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Being creative with food at Nash College

November 19 2013

For many of our young disabled students, eating can be a real challenge. Our Nash College in Bromley is constantly finding new ways to cater for various dietary requirements and to turn meal times into a fun, social occasion where all our young people can enjoy themselves.

My latest guest blogger is Lesley Coward, Catering Manager at Nash College, who tells us more about the work of her team:

nash-catering-2Food is our passion and making sure that our students have a nutritious, balanced diet is what we are striving for.

In March 2013 we were delighted to receive our highest accolade to date from the senior Ofsted inspector who came to assess the quality of our work.

The inspector commented that:

This College has the best catering provision for its students in any school or college that I have seen, in the whole 11 years I have been inspecting. And I really mean that.

In order to receive that comment we had shown her the diverse range of diets and menus we have produced to support the students to make choices, be healthy, promote respect and celebrate diversity.

As catering manager when students first arrive at the college, I speak to them individually, alongside their advocate, and ascertains as many personal opinions as we can on what and how the student likes to eat.

We then receive specialist information and advice from our Speech and Language Therapy team, allergy information and nutrition needs from Nursing and Dieticians and behaviour information from our Psychology team.

nashWe not only look at religious and cultural needs but also at our students’ individual preferences with regard to how they like to choose and then eat their food. Often students with autism have particular sensory needs that can affect how they wish to eat. For example some students will not touch any foods which are wet or soft, so we prepare a version of the main course with that in mind. We will take a main course choice of cod and prawn pie, but for our finger food students, they would be offered cod goujons crispy baked.

When Lasagne is on the menu, for example, we will be preparing and serving 7 different versions.

  • Standard Lasagne
  • Gluten Free Lasagne
  • Dairy Free Lasagne
  • Vegetarian Lasagne
  • Puree lasagne
  • Bolognaise meatballs
  • Puff pastry bolognaise parcels.

Pureed Food

Many of the students at Nash College have difficulties with swallowing when eating and drinking. The SaLT team assess a student’s swallowing skills and recommend the appropriate consistency for that student. For some of these students, having a modified diet is the only way they are able to continue eating and drinking safely.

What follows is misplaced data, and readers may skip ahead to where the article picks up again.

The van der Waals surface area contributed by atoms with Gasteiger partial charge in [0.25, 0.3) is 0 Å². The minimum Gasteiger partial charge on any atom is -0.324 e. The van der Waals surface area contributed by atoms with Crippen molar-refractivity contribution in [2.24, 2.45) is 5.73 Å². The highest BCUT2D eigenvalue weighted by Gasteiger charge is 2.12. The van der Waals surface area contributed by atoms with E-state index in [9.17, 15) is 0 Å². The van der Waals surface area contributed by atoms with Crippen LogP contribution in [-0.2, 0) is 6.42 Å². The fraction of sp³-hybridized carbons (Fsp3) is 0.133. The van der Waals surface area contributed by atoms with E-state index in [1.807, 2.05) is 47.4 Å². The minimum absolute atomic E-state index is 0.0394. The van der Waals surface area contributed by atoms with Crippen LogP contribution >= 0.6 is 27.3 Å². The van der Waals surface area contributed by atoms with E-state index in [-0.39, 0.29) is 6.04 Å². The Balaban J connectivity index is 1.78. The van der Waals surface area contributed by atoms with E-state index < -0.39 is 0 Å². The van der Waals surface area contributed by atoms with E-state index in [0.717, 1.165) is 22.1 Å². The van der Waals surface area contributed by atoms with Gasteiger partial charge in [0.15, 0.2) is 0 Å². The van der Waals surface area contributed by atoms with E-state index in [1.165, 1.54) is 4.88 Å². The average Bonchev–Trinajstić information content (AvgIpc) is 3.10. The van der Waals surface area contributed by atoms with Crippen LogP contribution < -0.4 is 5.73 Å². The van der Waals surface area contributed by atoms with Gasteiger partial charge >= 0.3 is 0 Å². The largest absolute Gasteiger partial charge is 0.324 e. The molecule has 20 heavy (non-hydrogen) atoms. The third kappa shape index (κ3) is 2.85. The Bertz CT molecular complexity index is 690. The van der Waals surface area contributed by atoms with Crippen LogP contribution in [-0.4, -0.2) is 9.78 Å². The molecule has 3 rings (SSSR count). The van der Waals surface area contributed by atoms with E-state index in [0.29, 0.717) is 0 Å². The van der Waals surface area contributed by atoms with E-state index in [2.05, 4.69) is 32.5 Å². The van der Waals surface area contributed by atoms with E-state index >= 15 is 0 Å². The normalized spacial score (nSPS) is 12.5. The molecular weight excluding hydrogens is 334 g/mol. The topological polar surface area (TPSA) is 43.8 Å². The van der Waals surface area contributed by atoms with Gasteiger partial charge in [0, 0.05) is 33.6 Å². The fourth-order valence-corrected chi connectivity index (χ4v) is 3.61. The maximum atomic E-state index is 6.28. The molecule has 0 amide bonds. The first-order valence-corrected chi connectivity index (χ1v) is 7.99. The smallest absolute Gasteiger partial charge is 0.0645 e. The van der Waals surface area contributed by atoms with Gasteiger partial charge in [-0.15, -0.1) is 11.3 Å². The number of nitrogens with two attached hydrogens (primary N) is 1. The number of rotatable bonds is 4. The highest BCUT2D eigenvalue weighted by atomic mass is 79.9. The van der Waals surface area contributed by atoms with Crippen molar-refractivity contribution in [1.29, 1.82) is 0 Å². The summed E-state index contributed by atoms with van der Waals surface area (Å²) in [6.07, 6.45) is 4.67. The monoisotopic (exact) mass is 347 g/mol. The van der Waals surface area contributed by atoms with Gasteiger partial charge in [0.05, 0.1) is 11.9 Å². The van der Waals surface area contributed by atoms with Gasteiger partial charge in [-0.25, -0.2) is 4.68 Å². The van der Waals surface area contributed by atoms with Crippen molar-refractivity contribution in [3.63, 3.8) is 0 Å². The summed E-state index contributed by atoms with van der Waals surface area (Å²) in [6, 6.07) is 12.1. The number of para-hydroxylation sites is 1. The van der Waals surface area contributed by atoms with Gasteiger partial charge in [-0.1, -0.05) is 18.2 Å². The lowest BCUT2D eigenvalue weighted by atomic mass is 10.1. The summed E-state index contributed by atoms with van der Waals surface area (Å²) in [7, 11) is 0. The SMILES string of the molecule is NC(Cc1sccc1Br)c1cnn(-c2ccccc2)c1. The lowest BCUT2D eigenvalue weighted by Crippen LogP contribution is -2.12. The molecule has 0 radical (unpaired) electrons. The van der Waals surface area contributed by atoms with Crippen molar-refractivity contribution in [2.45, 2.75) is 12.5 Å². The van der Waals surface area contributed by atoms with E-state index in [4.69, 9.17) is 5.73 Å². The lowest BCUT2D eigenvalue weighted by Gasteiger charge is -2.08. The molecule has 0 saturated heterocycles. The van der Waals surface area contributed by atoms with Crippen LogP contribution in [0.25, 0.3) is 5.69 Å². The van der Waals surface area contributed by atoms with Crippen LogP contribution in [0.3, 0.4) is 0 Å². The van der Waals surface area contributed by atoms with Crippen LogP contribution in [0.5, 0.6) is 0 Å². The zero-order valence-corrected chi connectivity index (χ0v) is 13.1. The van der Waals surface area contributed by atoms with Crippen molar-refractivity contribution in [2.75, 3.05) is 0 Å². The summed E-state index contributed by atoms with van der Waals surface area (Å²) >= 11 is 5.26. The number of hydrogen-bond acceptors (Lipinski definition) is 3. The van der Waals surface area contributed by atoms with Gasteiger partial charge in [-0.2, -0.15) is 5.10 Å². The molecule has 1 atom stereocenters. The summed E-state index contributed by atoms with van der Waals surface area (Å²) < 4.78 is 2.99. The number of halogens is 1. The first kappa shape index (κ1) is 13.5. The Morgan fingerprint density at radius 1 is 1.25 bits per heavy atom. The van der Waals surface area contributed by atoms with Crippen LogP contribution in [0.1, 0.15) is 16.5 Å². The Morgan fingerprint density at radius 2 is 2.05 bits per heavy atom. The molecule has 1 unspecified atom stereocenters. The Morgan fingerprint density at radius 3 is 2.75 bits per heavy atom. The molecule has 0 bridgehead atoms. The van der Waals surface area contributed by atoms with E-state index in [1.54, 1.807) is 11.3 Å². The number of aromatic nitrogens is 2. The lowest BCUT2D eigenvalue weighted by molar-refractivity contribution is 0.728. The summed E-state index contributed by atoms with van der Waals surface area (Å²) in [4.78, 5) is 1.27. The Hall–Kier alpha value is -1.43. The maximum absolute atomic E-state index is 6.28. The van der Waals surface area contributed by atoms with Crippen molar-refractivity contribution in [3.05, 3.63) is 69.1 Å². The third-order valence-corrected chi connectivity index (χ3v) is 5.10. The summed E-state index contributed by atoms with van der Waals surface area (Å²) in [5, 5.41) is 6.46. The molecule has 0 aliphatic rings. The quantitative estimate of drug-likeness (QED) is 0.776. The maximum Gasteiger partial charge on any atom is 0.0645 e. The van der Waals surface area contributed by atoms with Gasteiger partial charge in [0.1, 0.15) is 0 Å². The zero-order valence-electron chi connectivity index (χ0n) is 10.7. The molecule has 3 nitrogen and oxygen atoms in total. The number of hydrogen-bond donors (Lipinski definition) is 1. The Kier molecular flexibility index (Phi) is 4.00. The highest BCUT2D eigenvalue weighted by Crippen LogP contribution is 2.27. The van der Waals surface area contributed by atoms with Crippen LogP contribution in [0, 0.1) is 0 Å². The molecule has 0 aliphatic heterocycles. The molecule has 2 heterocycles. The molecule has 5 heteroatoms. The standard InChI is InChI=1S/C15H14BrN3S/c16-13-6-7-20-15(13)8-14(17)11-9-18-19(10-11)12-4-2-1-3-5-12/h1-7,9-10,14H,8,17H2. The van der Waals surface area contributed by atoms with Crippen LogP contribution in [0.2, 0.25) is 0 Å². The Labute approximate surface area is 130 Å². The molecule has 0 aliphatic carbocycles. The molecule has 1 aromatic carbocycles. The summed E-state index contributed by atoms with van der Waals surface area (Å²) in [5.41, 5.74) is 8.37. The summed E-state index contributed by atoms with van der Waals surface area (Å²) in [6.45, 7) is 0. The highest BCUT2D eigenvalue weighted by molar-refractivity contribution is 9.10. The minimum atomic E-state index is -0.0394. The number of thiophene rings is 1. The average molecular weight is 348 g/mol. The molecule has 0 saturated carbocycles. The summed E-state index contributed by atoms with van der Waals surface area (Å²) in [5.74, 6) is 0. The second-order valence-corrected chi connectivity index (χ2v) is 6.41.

This is where our skills with the pureed food are really beneficial.

Historically and traditionally, pureed food is usually presented as different coloured shapes of puree on a plate. This is not appetizing to anybody and does not encourage anyone to eat. Some students with complex health needs have to eat a really good diet to maintain their nutrition and hydration and we receive support and information from the Dieticians in order to get this right.


So at Nash, we provide our puree diets in a moulded form; it would be difficult to tell that the food is actually pureed. For example, moulded chicken looks like chicken, moulded peas look like peas and so on. We have found that improving the appearance of our meals, and making it look more like the food other students are eating, has a direct effect on appetite and a student’s enjoyment of their meal.

Why would you be interested in eating 3 different colours of “mush “when your friend next to you is tucking into a pizza or a burger?

Our pureed meals look appetizing and are produced in exactly the same way that we prepare our standard meals; taste, flavours and aroma are all there.

We have also discovered that enhancing the flavour of our foods has a positive effect on encouraging our students to eat, and aroma can stimulate appetite.


We also learned that strong and sharp flavours might help trigger a swallow in someone that has a swallowing problem and therefore may help that person swallow their food, creating a less stressful and more enjoyable eating experience.

We have a truly committed team in the Nash College kitchen who really believes in providing a bespoke service to our 84 individual students. With the very positive comments from Ofsted and a 5 star Hygiene rating from the Bromley Environmental Health Department, we continue to find new and innovative ways to serve meals to our students.

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